I'll add that the Fock space without particle number conservation is still useful in many-body physics when particle number is conserved, provided the Gibbs ensemble coincides with the canonical ensemble. You simply need to do the usual process in stat mech: work with a variable number of particles and a chemical potential, tune the chemical potential to set <N> to the actual number of particles in your system, and check that number fluctuations <N^2>/<N> vanish in the thermodynamic limit.

14. Oct 4, 2015

### vanhees71

The grand canonical ensemble describes a subsystem of a closed larger system, where both energy and particles can be exchanged, e.g., by looking at a subvolume of the larger volume containing the closed system. The total particle number is still conserved since otherwise the equilibrium statistical operator couldn't be a function of it, for the statistical operator must obey the von Neumann equation of motion
$$\partial_t \hat{R}+\frac{1}{\mathrm{i} \hbar} [\hat{R},\hat{H}].$$
If $\partial_t \hat{R}$ (equilibrium condition), the statistical operator must commute with $\hat{H}$, i.e., it must be a function of the conserved quantities of the theory.

In relativistic many-body theory, you cannot use the particle number but net conserved charges (baryon number, electric charge,...).

15. Oct 4, 2015

### king vitamin

The Gibbs ensemble doesn't always have that interpretation (consider the photon gas). I agree that particle number still commutes with the Hamiltonian (I did state things badly above), I was just trying to stress that it "fluctuates" in the usual time-independent sense, and is described by the multi-particle Fock space in stevendaryl's "Route 2."

My confusion now gets into how this is applied in cases where the hamiltonian does not conserve particle number. There was an interesting thread about this last year which you participated in: https://www.physicsforums.com/threads/grand-canonical-ensemble-n-operator-problem.776948/ .That topic got derailed with the subject of gauge invariance (on that topic, I'm most familiar with the Hansson, Oganesyan, Sondhi paper linked by atyy), but there didn't seem to be an answer for the question: If we are given a Hamiltonian which does not conserve N (say a certain variational Hamiltonian that BCS wrote down in 1957), and we do not even know anything about its derivation (whether it's gauge-fixed or we have integrated out other dynamical fields), we usually just plug this into the GCE. I can find this exact statement in some textbooks, but your argument above implies that this is wrong at some level. The closest to a resolution to this is in post #28 by DrDru; I'm not sure if I understand their first explanation, but I think their second involves the number non-conservation $[H,N]$ to vanish macroscopically. If this isn't correct, maybe I should start a new thread addressing this question.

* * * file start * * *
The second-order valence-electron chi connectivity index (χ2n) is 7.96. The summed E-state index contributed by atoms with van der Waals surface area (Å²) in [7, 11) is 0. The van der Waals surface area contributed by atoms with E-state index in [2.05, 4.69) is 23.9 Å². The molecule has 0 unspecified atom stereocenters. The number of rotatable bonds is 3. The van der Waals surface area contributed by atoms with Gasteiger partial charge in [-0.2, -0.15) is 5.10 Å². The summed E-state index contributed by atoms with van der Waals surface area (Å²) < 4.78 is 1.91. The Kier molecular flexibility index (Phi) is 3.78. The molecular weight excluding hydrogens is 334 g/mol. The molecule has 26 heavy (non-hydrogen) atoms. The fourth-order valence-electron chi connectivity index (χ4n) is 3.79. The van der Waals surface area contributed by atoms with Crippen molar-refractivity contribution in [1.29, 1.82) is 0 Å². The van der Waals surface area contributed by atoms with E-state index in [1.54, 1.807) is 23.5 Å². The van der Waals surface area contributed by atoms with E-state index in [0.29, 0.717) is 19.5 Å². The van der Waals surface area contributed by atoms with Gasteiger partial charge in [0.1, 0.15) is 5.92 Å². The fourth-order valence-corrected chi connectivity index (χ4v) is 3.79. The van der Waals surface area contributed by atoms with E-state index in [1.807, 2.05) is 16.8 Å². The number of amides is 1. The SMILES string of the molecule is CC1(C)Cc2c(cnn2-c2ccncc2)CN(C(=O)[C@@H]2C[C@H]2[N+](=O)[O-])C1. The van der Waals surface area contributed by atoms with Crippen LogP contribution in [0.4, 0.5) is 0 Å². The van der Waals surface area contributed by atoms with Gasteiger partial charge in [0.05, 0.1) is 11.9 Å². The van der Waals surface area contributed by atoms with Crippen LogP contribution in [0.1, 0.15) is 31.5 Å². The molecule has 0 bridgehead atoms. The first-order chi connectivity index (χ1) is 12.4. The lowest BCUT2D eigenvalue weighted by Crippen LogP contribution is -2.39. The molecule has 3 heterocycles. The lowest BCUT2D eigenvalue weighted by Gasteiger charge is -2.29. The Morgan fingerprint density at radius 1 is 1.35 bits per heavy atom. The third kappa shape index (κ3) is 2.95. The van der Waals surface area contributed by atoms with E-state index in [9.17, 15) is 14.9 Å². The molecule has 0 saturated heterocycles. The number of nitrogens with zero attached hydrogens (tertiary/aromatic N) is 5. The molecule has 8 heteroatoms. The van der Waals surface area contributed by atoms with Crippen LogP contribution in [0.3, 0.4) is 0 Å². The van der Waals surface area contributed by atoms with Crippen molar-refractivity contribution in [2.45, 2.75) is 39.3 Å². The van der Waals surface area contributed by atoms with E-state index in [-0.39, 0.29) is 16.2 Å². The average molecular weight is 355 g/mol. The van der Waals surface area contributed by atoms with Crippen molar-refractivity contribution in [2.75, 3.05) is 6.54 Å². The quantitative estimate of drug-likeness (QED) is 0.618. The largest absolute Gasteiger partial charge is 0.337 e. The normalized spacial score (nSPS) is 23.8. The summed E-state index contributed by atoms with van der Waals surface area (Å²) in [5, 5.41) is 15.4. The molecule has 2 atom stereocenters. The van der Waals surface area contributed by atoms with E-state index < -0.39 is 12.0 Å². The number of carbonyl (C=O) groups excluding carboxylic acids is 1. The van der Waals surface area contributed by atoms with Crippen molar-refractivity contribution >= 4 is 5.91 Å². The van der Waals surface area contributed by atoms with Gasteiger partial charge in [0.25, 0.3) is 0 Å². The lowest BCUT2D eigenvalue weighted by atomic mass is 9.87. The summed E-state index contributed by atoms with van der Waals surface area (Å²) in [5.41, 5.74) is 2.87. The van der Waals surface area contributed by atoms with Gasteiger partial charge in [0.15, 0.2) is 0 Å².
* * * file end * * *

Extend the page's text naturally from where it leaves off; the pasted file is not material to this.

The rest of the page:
16. Oct 5, 2015

### Demystifier

The path integral can be calculated even without Wick rotation.

17. Oct 5, 2015

### vanhees71

In the case of a photon gas, the Gibbs ensemble (grand canonical ensemble) has precisely this interpretation. To have radiation in thermal equilibrium you have to couple it to a heat bath, e.g., the walls of a cavity. There is no conserved number or charge-like quantity for photons. Thus there's no chemical potential for photons. The mean photon number is determined by the temperature of the walls and fluctuates.

If you don't have some conserved number- or charge-like quantity, you cannot introduce any (together with the corresponding chemical potentials) into the equilibrium statistical operator. Then all number-like quantities you may be able to still define (like photon number in the case of em. radiation) are determined by temperature and fluctuate.

There is no problem with gauge invariance in thermodynamics. In case of BCS theory (as in any Higgsed gauge theory) there is some sloppy talk about "spontaneous symmetry breaking of local gauge symmetries" although in fact there is none. This is important, because it explains that there are no Nambu-Goldstone bosons but massive gauge fields in such a theory. The most elegant way to see this is the path-integral formalism. For the Abelian case, see

http://fias.uni-frankfurt.de/~hees/publ/off-eq-qft.pdf

18. Oct 5, 2015

### atyy

Even in relativistic field theory?

19. Oct 5, 2015

### king vitamin

Sorry, but I don't see how this addresses my question, which didn't involve gauge invariance at all:

The procedure is often done for mean-field hamiltonians of Bogoliubov form for superfluids and superconductors. I suppose one could also consider the approximations made when deriving these mean-field hamiltonians and check that the results make sense from the point of view of a particle-number conserving microscopic hamiltonian.

20. Oct 6, 2015

### Demystifier

Yes, at least for free relativistic fields, where the path integrals can be computed exactly without Wick rotation.

For interacting fields, the two main methods are (i) analytic perturbative approach and (ii) numerical lattice approach. For (i) one calculates loop integrals where it is convenient to perform Wick rotation, but it is well justified because the positions of propagator singularities are known. For (ii) one uses Wick rotation to speed up the convergence. Quantities of physical interest such as energy of the ground state are not affected by the Wick rotation.